Get all your richmond updates in one place!

Subscribe to The Richmond Sentinel

Songs of remembrance and hope

Lorraine Graves   Nov-09-2017

Garth Edwards is chair of Chor Leoni’s men’s choir.

Photo courtesy Chor Leoni

What do you do when your undergrad degree is music and your graduate degree is law?

Practise law and sing in the Lower Mainland’s highly acclaimed Chor Leoni Men’s Choir. That’s just what Westwind resident Garth Edwards has done for the past 25 years.



As a founding member of Chor Leoni, Edwards remembers their first concert on Remembrance Day.

He says their founder, Diane Loomer, was very careful to look for a concert date that would not compete with other existing choirs’ performances.

“That’s why we started out with a Remembrance Day concert which we do to this day,” Edwards says.

“I look at this event as a real chance for thinking, more as a public service. For many of our audience, this is their Remembrance Day and how they mark it,” says Chor Leoni artistic director Erick Lichte.

Chor Leoni offers two concerts on Saturday, Nov. 11, a 1:30 p.m. performance at West Vancouver United Church and an evening performance at 8 p.m. in St. Andrew’s-Wesley United Church on the corner of Nelson Street and Burrard in Vancouver.

“It’s a tricky business programming for a Remembrance Day concert. You have to deal with war and have to find works and readings that all come together. It’s tricky to honour these men and woman while not glorifying war,” says Lichte.

And why has a busy lawyer spent a quarter century singing in a men’s choir so demanding of talent and time?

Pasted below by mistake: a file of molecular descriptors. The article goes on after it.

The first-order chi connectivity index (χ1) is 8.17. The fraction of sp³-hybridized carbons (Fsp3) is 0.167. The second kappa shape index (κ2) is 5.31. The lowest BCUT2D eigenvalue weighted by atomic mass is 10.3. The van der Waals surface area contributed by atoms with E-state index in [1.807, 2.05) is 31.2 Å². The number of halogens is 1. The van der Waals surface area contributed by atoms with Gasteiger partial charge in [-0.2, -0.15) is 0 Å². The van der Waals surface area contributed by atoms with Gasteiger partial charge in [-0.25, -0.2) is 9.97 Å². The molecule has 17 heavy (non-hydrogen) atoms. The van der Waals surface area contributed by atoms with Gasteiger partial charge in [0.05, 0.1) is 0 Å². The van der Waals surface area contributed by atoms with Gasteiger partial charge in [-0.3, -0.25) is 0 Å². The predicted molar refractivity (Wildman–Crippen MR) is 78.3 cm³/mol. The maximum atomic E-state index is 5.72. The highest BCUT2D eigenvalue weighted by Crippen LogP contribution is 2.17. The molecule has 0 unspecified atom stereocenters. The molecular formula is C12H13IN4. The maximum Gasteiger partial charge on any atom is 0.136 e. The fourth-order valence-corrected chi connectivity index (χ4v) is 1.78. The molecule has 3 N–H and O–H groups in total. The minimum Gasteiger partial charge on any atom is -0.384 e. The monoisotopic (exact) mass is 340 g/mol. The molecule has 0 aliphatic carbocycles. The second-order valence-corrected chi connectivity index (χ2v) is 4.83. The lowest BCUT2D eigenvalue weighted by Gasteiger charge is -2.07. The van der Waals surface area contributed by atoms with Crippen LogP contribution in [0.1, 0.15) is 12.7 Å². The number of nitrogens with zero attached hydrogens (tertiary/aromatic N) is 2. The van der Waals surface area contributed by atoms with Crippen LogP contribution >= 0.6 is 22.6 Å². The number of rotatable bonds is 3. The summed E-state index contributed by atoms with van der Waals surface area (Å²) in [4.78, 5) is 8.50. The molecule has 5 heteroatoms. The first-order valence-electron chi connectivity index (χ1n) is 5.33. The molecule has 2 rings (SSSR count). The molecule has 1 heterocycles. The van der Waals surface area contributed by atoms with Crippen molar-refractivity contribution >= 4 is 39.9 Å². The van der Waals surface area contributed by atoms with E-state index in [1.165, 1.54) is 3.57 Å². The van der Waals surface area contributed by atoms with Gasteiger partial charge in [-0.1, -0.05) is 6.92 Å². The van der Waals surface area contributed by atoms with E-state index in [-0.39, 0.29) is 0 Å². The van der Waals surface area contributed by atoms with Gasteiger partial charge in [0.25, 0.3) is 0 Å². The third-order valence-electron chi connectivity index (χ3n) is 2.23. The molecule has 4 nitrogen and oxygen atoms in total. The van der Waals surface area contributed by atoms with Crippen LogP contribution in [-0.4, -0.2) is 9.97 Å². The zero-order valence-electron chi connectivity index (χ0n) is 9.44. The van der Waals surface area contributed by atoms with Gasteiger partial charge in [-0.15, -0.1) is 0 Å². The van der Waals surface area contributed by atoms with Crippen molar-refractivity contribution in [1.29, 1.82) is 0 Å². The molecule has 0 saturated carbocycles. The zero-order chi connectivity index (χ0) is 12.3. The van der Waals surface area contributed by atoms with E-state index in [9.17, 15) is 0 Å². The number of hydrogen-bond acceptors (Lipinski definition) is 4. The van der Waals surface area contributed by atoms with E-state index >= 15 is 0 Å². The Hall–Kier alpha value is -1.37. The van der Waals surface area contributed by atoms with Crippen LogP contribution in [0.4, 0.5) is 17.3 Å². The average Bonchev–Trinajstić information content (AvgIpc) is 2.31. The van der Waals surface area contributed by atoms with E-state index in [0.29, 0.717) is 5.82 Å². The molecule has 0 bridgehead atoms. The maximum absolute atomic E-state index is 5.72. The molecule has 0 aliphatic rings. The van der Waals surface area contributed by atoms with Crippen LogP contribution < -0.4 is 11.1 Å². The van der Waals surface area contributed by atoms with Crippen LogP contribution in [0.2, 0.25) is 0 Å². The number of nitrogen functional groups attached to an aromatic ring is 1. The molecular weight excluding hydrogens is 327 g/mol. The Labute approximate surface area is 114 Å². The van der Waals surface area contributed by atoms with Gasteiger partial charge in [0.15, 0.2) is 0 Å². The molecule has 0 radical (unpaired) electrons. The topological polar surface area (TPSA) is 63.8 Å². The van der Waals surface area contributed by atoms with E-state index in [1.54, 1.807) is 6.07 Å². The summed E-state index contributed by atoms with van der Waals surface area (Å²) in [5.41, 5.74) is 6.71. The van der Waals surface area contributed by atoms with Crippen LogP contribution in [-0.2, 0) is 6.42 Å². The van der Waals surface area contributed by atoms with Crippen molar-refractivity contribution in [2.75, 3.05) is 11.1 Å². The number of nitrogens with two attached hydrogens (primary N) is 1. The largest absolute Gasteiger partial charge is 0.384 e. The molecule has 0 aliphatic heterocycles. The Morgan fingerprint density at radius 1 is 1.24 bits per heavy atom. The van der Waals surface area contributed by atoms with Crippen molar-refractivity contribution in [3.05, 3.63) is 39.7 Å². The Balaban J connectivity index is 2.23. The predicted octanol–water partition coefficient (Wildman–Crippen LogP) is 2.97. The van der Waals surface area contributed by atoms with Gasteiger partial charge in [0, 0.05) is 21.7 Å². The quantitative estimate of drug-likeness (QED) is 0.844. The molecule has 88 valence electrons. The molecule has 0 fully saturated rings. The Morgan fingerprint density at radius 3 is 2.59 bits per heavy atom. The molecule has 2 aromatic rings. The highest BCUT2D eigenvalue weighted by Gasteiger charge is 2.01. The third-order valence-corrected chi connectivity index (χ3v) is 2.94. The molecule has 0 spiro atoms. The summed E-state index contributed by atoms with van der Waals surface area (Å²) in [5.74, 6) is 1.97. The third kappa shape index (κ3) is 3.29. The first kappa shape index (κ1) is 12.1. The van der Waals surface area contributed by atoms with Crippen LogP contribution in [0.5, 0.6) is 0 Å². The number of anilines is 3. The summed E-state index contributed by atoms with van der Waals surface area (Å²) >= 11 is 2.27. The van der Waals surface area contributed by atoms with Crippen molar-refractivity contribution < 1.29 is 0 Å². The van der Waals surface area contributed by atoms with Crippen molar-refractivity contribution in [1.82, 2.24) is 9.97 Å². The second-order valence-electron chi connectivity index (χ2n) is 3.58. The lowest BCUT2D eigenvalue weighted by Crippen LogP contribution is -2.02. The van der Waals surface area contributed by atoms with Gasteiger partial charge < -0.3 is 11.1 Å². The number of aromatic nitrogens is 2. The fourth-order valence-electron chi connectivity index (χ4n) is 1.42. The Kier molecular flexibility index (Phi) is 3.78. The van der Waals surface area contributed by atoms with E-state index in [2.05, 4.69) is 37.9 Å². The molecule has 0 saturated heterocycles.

“It’s almost my spiritual input. At some point, you really do get transcendent moments when everything clicks, when it is totally uplifting and spiritual in nature,” Edwards says.

Lichte says of the Nov. 11 Chor Leoni concert, “It can be an uplifting and empowering event to be part of. It can be a tear-jerker in places, but we leave our audience in a place that it uplifting and is hopeful. The hope for this is that, someday, this concert will be obsolete.”

Both Lichte and Edwards cite the power of music when describing the First World War Christmas Day truce in the bloody fields of Flanders, where from trenches either side of no-man’s land, the strains of Christmas carols blended together. The night’s peace resulted in a Christmas Day soccer game and a truce that lasted until almost New Year’s Day and it all started with song.

“You would hear at length about music and peace, how it transforms men and women.

If you know people and sing together, it’s hard to make war, isn’t it?” Edwards

“What we try to do is offer a space for reflection and remembrance of our soldiers in a way that also hopes for the promise of peace,” says Lichte.

For more information, visit

Read Next

Related Story

From Around The Web








Most Popular